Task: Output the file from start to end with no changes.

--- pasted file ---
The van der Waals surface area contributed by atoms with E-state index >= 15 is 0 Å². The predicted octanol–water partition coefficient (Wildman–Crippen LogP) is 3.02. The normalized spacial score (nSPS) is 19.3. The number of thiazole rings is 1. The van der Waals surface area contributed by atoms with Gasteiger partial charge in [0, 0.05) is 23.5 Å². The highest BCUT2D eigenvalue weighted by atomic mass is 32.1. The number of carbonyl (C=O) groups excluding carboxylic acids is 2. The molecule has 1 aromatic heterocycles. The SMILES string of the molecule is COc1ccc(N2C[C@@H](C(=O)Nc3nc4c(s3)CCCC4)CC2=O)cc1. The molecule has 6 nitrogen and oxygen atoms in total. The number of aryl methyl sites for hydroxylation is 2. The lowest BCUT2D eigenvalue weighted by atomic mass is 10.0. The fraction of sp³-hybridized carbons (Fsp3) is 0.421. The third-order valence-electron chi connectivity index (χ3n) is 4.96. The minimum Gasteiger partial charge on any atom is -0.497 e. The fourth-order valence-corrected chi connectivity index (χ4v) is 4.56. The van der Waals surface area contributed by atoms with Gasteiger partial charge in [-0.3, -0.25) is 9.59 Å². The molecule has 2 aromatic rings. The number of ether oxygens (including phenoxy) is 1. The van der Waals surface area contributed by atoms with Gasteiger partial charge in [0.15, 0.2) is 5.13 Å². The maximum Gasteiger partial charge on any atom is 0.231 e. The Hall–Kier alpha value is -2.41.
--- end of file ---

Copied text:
The van der Waals surface area contributed by atoms with E-state index >= 15 is 0 Å². The predicted octanol–water partition coefficient (Wildman–Crippen LogP) is 3.02. The normalized spacial score (nSPS) is 19.3. The number of thiazole rings is 1. The van der Waals surface area contributed by atoms with Gasteiger partial charge in [0, 0.05) is 23.5 Å². The highest BCUT2D eigenvalue weighted by atomic mass is 32.1. The number of carbonyl (C=O) groups excluding carboxylic acids is 2. The molecule has 1 aromatic heterocycles. The SMILES string of the molecule is COc1ccc(N2C[C@@H](C(=O)Nc3nc4c(s3)CCCC4)CC2=O)cc1. The molecule has 6 nitrogen and oxygen atoms in total. The number of aryl methyl sites for hydroxylation is 2. The lowest BCUT2D eigenvalue weighted by atomic mass is 10.0. The fraction of sp³-hybridized carbons (Fsp3) is 0.421. The third-order valence-electron chi connectivity index (χ3n) is 4.96. The minimum Gasteiger partial charge on any atom is -0.497 e. The fourth-order valence-corrected chi connectivity index (χ4v) is 4.56. The van der Waals surface area contributed by atoms with Gasteiger partial charge in [-0.3, -0.25) is 9.59 Å². The molecule has 2 aromatic rings. The number of ether oxygens (including phenoxy) is 1. The van der Waals surface area contributed by atoms with Gasteiger partial charge in [0.15, 0.2) is 5.13 Å². The maximum Gasteiger partial charge on any atom is 0.231 e. The Hall–Kier alpha value is -2.41.